IRS Advice On Marijuana: Deduct It…But Prepare For 50% Tax

    Marijuana Has Surprising Effects On Athletic Performance

    Taylor Swift shares photos from tropical holiday in Hawaii

    I don’t know if everyone has the same Yahoo page or if they tracked me to this site, or a certain porn page, but please click and help our advertisers! Crut’s pediatrician story is also there.

  4. Emma says:

    No doubt this “research” is funded by tax-payers through NIDA.

  5. Servetus says:

    “Funded by the National Institute on Drug Abuse (NIDA) of the National Institutes of Health (NIH), grants R01 DA032843, R01 DA039455, K02 DA021237 and R01 DA031288.” Need we say more? What else are we to expect from NIDA prohibitches?

    Following up on the WUSTL publication and its various news outlets, here’s another clearing house of junk science for marijuana, complete with juicy titles like:

    “Some truth to the ‘potent pot myth'” — March 18, 2014 — People who smoke high-potency cannabis end up getting higher doses of the active ingredient…full story

    “Smoking Cannabis Doesn’t Make You More Creative, Study Suggests” — Oct. 8, 2014 — Some people think that smoking cannabis makes them more creative. However, new research shows that the opposite is true. Smokers who ingested a low dose of THC, or none at all (they were given a …) full story

    “What 20 Years of Research on Cannabis Use Has Taught Us” — Oct. 7, 2014 — In the past 20 years, recreational cannabis use has grown tremendously, becoming almost as common as tobacco use among adolescents and young adults, and so has the research evidence. A major new … full story

    “Long-Term Cannabis Use May Blunt the Brain’s Motivation System” — July 1, 2013 — Long-term cannabis users tend to produce less dopamine, a chemical in the brain linked to motivation, a study has … full story

    “Cannabis Use May Worsen Sexual Dysfunction, Rat Study Suggests” — Feb. 22, 2011 — New evidence suggests that cannabis may have an even greater negative effect on sexual health than previously … full story

    All pseudo-science at its worst. The U.S. government buys into it with taxpayer’s money like some gambling addict hoping for that one lucky break — that one moment when after several millennia the laws of physics recede and something really bad about marijuana is finally revealed.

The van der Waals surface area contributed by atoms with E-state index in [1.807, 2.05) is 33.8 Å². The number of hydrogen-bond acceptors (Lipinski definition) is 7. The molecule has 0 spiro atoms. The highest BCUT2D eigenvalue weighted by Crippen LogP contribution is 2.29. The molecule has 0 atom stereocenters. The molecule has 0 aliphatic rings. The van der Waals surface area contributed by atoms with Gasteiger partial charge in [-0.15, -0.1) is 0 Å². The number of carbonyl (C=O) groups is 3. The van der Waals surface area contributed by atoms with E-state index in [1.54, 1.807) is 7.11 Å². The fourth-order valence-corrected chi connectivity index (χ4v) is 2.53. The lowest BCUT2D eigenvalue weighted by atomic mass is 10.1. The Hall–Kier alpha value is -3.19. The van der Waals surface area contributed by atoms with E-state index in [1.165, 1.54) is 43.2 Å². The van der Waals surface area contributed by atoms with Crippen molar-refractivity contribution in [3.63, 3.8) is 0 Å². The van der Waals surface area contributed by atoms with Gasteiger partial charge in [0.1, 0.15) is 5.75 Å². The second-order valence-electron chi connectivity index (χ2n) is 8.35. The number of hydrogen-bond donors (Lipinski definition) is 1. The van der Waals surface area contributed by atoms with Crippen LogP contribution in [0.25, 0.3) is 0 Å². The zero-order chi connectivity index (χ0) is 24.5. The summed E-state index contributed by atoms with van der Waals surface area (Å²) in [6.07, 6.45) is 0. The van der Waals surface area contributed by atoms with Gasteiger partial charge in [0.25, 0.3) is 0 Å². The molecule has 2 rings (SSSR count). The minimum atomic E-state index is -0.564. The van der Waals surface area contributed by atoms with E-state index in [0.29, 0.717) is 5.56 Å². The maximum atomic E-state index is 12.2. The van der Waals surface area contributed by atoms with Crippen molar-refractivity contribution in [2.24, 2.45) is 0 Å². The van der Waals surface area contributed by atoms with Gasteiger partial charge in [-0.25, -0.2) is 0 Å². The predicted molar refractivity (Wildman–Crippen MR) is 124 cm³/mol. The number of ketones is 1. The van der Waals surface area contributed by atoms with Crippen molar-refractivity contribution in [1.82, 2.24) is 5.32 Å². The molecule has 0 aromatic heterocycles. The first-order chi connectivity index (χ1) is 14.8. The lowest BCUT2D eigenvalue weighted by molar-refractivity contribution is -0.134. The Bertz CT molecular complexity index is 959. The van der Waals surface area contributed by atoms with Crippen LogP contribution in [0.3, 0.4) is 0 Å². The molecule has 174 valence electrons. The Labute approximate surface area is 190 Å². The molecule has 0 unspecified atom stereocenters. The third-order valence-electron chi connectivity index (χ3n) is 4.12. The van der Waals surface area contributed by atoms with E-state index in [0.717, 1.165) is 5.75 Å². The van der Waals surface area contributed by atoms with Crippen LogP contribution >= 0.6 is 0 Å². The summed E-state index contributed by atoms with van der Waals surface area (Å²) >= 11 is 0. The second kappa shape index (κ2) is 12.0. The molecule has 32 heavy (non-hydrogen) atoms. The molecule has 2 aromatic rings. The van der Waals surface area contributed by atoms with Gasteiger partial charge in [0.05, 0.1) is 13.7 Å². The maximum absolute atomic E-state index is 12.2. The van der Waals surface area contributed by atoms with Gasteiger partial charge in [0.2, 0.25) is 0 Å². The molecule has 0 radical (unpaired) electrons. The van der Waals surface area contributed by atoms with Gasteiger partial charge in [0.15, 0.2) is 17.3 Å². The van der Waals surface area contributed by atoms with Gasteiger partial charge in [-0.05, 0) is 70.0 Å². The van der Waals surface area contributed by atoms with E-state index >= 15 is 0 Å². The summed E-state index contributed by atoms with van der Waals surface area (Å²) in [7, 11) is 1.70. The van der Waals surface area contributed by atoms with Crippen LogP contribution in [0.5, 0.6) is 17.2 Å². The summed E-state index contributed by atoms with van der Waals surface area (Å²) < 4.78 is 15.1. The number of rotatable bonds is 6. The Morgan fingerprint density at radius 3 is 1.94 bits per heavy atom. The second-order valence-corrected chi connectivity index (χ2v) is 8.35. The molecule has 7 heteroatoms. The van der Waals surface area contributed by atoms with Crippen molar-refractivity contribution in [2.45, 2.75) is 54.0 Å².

6. I joined twitter in Jan 2012 and I have 21,200 of those tweets, all about the drug war and marijuana. All the facts I can find.

    Surveilance? This is America,Patricia A. Cavazos-Rehg. Even adolescents deserve to know the truth. They can’t get it from you.

    80 years of research and still milking the NIDA money cow. You and your cohorts must be slow studies.

    Freedom of speech isn’t one of your majors I’ll bet.

    • p.s.- psychiatric science?

      You mean the art of prescribing dangerous and physically addictive SSRI’s and anti-psychotics and speed (amphetamines) to young adolescents for their doctor approved treatment?

      I seriously urge surveillance over this run away excuse for a study masquerading as treatment advice.

  7. I am so angry about this. She is asking for assistance from what? Secret federal agencies capable of monitoring social content for the purpose of “weeding out” the bad elements (as defined by Patricia A. Cavazos-Rehg)? What arrogance! At the very least she is inferring needing assistance from law enforcement. Or who?

    This fascist approach to wielding her authority just reeks of authoritarianism (

  8. DdC says:

    American Academy of Pediatrics Calls For Rescheduling Cannabis

  9. Pingback: Broadcast Intervention | Spirit Wave

  10. N.T. Greene says:

    what a surprise, if you can’t beat em…

    call to censor them?

    Man, this place is stupid.

  11. Max Smith says:

    apparently people here have no clue what the word surveillance means within the context of public health research. She’s not calling for additional NSA snooping into your personal lives to see if you’re smoking a joint or not. All she is calling for is for additional public health research into existing sources of anonymous data to inform psychiatric epidemiological knowledge vis-à-vis substance use. Public health researchers have also called for increased surveillance of the use of alternative tobacco products…not so they can somehow identify individual users, but to understand the impact such products are having on public health at a national level by including questions about whether or not people are using them or how people are using them in existing yearly national health and psychiatric epidemiology surveys. Look I am anything but a prohibitionist – far from it in fact-and I happen to know Dr. Cavazos personally and I’m telling you you guys are completely misinterpreting what she means by “surveillance”.